NEW MUSIC: Wax Chattels – Career


Wax Chattels from Auckland, NZ have released the first single from their self-titled debut LP, set for release on May 18th via Flying Nun Records and Captured Tracks.

‘Career’ is a dark and ominous slow building track that conjures up images of fried circuit boards and ghostly monks in a post-punk landscape where sonic stabs pierce the gloom and deadpan vocals are the calm before the storm of swirling dissonant noise.

Album preorders available HERE. If you head to Bandcamp you can also hear the tracks ‘In My Mouth’ and ‘Disappointed’.

Wax Chattels are:

Peter Ruddell (keyboards/vocals), Amanda Cheng (bass/vocals) and Tom Leggett (drums).

VIDEO: Dictaphone Blues – Bully

DB Wall Smile_preview

Aucklander Edward Castelow has unveiled a new pop-tastic sound with the first single from his new EP due out next month. The video has been floating around the internet for a few months now but it’s worth revisiting or checking out for the first time if you haven’t seen/heard it. In the past Edward has written in more of an indie/alt-pop style, more similar to The Shins than the day-go pop of ‘Bully’. Here it’s all about the production and that sugary melodic, musical rush.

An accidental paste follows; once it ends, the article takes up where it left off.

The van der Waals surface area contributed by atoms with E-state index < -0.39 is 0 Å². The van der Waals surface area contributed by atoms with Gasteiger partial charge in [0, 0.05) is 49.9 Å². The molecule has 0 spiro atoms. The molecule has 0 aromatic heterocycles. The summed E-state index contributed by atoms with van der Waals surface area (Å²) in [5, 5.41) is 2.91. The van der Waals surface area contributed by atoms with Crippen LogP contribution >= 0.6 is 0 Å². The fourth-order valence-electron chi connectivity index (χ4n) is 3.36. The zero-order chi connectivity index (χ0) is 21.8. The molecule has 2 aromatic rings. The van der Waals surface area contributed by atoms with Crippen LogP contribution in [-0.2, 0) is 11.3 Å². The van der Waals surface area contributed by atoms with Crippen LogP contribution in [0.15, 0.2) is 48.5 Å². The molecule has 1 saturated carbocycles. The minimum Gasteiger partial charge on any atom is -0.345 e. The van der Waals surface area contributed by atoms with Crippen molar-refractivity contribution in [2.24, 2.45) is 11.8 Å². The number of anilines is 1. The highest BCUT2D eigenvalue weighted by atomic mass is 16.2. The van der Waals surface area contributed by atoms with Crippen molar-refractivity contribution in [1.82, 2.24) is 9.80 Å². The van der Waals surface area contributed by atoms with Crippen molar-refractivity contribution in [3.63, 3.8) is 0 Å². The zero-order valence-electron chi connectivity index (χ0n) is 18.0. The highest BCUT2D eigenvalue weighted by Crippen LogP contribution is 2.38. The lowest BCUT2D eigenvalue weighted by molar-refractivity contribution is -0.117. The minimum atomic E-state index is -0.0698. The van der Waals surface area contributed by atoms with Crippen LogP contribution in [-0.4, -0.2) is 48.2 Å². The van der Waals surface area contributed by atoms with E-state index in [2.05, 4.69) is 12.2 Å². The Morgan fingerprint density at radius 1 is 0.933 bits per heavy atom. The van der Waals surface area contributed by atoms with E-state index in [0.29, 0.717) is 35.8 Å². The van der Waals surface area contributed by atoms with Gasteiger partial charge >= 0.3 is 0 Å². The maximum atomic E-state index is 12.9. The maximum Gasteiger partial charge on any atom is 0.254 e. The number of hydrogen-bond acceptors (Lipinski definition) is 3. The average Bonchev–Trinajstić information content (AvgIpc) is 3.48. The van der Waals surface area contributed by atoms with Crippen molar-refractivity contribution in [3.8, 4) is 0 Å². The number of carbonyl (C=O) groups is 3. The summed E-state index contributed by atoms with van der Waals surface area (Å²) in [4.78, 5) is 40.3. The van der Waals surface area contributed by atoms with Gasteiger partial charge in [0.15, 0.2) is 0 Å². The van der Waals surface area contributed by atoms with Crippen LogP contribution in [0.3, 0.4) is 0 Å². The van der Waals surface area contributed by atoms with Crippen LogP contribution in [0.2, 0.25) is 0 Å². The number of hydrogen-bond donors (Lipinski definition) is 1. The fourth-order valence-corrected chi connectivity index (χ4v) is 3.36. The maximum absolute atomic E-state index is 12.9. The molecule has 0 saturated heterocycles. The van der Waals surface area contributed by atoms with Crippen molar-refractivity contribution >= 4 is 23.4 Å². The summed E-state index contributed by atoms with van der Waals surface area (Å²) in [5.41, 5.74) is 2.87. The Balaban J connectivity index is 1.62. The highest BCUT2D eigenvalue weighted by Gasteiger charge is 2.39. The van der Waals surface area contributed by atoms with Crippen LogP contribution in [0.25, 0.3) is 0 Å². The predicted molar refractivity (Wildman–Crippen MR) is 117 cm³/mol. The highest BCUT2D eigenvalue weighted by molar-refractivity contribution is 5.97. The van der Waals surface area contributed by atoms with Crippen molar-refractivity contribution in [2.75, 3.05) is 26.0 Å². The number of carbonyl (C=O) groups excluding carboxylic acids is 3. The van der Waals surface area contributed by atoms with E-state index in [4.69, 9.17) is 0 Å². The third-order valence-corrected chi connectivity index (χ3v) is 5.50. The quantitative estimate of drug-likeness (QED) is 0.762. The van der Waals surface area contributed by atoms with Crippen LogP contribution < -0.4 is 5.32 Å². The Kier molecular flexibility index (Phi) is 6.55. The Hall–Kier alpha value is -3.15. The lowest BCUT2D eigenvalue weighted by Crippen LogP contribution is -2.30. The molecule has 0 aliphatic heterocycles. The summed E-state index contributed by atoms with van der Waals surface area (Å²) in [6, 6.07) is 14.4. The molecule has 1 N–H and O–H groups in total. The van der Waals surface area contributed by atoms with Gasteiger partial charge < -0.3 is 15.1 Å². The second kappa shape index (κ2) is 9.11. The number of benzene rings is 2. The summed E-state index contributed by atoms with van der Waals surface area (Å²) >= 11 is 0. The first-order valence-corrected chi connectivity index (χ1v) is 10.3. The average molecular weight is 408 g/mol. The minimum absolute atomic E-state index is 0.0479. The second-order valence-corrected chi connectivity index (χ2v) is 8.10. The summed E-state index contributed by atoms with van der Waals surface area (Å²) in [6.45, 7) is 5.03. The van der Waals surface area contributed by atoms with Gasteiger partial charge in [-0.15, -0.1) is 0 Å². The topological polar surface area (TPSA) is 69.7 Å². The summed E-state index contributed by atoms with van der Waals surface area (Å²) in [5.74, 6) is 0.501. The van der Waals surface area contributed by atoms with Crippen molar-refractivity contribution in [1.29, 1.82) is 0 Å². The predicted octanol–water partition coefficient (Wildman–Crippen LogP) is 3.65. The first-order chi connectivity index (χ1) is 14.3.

EP REVIEW: Sere – Sere


Rating7.5Sere hit the ground running on their debut self-titled release. It’s a three track EP but it could easily be considered a mini album with its 24 minute runtime and the varied terrain they cover. The doom quota is high from the Auckland quartet yet never in a super-serious, studied manner. These guys can hammer down but they also show a desire to expand the horizons of the style. Art-doom perhaps?

‘New Path’ is the band’s monolithic calling card. A coruscating landscape of air raid siren guitars and eviscerating distortion that sounds like The Stooges, Black Sabbath and Earthless jamming in Hades. Over thirteen minutes the only relief is a middle section of reverb-swathed chugging chords and howled vocal incantations before everything tumbles back into the sonic abyss.

‘Hazy’, by comparison, is a Velvet Underground, tambourine-rich and bass-weighted slice of underground sewer rock. More psych and dark garage rock than it’s predecessor. It shows the band can marry hooks with a heavy vibe and pack them into a standard rock song. Rounding out the EP is a cover of Roxy Music’s ‘In Every Home A Heartache’ (For Your Pleasure, 1973). The original was part ambient, part psych-rock freakout but Sere have taken it and twisted it into a much weirder and disconcerting piece of music. The first half is like a Butthole Surfers outtake before we return to the storm and drang density of ‘New Path’ for one last run of speaker shredding heaviness.